It would seem that knapweed is almost synonymous with meadow in conservation. If you want to create a new meadow then it’s in just about every meadow mix of seed you can find – always recommended as being good for bees and other pollinators, and even if you collect seed from an ancient meadow it’s likely to be in that. So much so, that one of the National Vegetation Classification types is even named after it – ‘MG5 Cynosurus cristatus – Centaurea nigra grassland’, or in common names/terms, ‘Lowland Meadow Crested dog’s-tail (a grass) – knapweed grassland’. Within this type of grassland (a national priority habitat) knapweed is pretty much a constant species…so wherever you stand in the meadow there’ll be some near you.
But the famous Muker meadows in Upper Swaledale have none, or at least very little of it, and as I visit regularly this has always a puzzle to me. Okay, so they are classed as a slightly different meadow type (an Upland Hay-meadow or MG3, which is found almost exclusively in the Yorkshire Dales) but a quick look at the BSBI species maps shows that knapweed grows along the dale so it’s not like the climate is wrong for it.
Perhaps it’s because the meadows are always cut around the middle of July to make hay and that’s when knapweed is just starting to flower in the north. If knapweed is cut before being able to set seed then over the years it will die out – makes sense, doesn’t it?
But hang on…surely everywhere else in the country must have made hay in June or July so why is knapweed just about everywhere else in meadows? And not just knapweed, but all the other mid/late-summer flowering wildflowers?
If we go back to our map of Long Newton in the mid Seventeenth Century and the survey of 1606 I think we get a clue. There was 10 times the amount of pasture to meadow (1121 acres pasture, 111 acres meadow) and we discover from a partial plan of c. 1616 that what there was of meadow at that time lay astride streams or damp ground or scattered through the arable fields in little patches (on the map designated ‘colcot’) with only a few larger areas subsequently divided into lots with different villagers owning different amounts.
There is no information in the documents on the grasses and wildflowers that made up the ‘colcot’ meadows and now with agricultural improvement and change of the last 350 years almost all the vegetation has changed completely…perhaps I need to mark out where I think the ‘colcot’ land is on a modern map and go and have a look just to check.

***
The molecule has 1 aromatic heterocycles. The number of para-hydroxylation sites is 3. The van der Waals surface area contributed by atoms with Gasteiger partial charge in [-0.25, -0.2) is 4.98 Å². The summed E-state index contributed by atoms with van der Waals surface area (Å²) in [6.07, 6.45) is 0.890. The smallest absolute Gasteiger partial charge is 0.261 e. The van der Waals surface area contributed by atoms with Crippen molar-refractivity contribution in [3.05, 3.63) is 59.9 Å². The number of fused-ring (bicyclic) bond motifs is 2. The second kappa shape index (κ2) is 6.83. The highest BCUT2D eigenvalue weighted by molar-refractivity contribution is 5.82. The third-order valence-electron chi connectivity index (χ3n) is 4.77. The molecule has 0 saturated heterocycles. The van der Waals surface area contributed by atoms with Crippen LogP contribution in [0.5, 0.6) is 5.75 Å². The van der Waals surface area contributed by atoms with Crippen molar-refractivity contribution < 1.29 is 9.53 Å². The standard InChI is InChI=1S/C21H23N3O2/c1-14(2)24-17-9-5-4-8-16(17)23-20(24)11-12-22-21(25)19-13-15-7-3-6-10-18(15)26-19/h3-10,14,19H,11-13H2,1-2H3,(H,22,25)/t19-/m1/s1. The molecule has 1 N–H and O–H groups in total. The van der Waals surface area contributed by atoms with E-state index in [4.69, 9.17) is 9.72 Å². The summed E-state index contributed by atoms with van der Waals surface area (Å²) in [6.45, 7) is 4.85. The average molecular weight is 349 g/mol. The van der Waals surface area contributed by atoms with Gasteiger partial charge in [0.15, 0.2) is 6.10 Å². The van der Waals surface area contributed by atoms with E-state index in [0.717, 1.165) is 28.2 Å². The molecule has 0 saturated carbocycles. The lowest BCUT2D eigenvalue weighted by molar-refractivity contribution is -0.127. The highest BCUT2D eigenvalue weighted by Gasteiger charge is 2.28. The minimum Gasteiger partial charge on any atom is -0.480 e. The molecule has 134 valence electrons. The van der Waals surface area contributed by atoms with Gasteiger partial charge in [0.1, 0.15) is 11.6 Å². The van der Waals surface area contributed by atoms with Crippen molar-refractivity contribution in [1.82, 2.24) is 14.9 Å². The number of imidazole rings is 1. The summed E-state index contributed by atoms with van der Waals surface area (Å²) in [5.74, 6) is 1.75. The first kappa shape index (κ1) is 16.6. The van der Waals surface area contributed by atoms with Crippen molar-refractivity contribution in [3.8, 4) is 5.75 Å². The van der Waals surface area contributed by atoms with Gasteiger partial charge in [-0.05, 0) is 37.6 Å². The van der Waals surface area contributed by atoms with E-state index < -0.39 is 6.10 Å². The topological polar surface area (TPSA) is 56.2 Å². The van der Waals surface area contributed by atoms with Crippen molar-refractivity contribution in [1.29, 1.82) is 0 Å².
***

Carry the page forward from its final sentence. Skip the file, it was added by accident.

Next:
What of our knapweed? Well the biggest pieces of wildflower-rich grassland in Long Newton Parish would be the grazing land to the north and to the south, a pasture that was dotted with scattered gorse.
It seems sensible to assume it was the same in similar parishes throughout the country and that the later flowering grassland wildflowers like knapweed, along with the rarer saw-wort and betony, could evade hungry cow and sheep mouths often enough to flower and set seed, perhaps whilst growing amongst the gorse.
And then at the time of enclosure, when the wide open medieval fields were split and surrounded by hedges, maybe the farmer changed from grazing to hay-making and the knapweed hung on grimly growing, but not seeding, in the new regime it found itself in. Or maybe it seeded every 30 years or so in a wet year when the farmer was late cutting the hay or just maybe individual knapweed plants can live for hundreds of years under those conditions?
Blog on the need for an Ancient Grassland Inventory here
Medieval plant communities on road verges here
Cutting your meadow and making hay in June or early July gives the best fodder for your cattle or sheep over the winter. Leave it later and it’s too chewy with less nutrients and the animals don’t like it as much. I’m using ‘meadow’ in its original meaning of ‘grassland which is mown for hay’
Plants with heavy seeds that can’t be windblown far, and the plant communities they grow in, don’t just appear by magic; they must have been influenced by or been derived from the farming that happened on the land before today, and in the UK we have at least 6-7000 years of that. Rackham has things to say about the relative amounts of pasture and meadow in England in his “The History of the Countryside” but that’s for another blog I think…
I dimly recall, from tweets on social media, that there’s an early flowering and a late flowering devil’s-bit scabious? Selective pressure of hay-making? Quick internet search and I couldn’t find anything so I may be mistaken, but I wonder if it is the case with other species? Early and late flowering forms of knapweed?
Back in 2004, I went to a day course ‘Bringing Back the Meadows’ by Flora Locale which demonstrated brush-harvesting and hand collection of seed (surprisingly quick if there are enough of you). I remember being told of a single farm (probably in the dales) where the fields near the farm were filled with early flowering grassland plants and those further away with later flowering wildflowers. The reason was to do with manpower…it takes quite a while to cut and collect/store a field of hay by hand; so, you cut the field nearest the farm first and gradually work outwards and over the years that is a selective pressure on the species that grow in each field. I’ve just looked to see if I can find my notes for the day…I did…early flowering plants often grow on shallow soils, later flowering plants on deeper richer soils…maybe just an additional factor to take into account. Flora Locale have a very good page on meadows https://www.floralocale.org/page24057 .
Why do the Muker meadows (MG3 community) have very little knapweed in them? No idea really…unless they were created from the start especially to be meadows and not derived from pasture vegetation already there. Was it those burly bearded Scandinavian Invaders who later decided to settle there who did it? I wonder…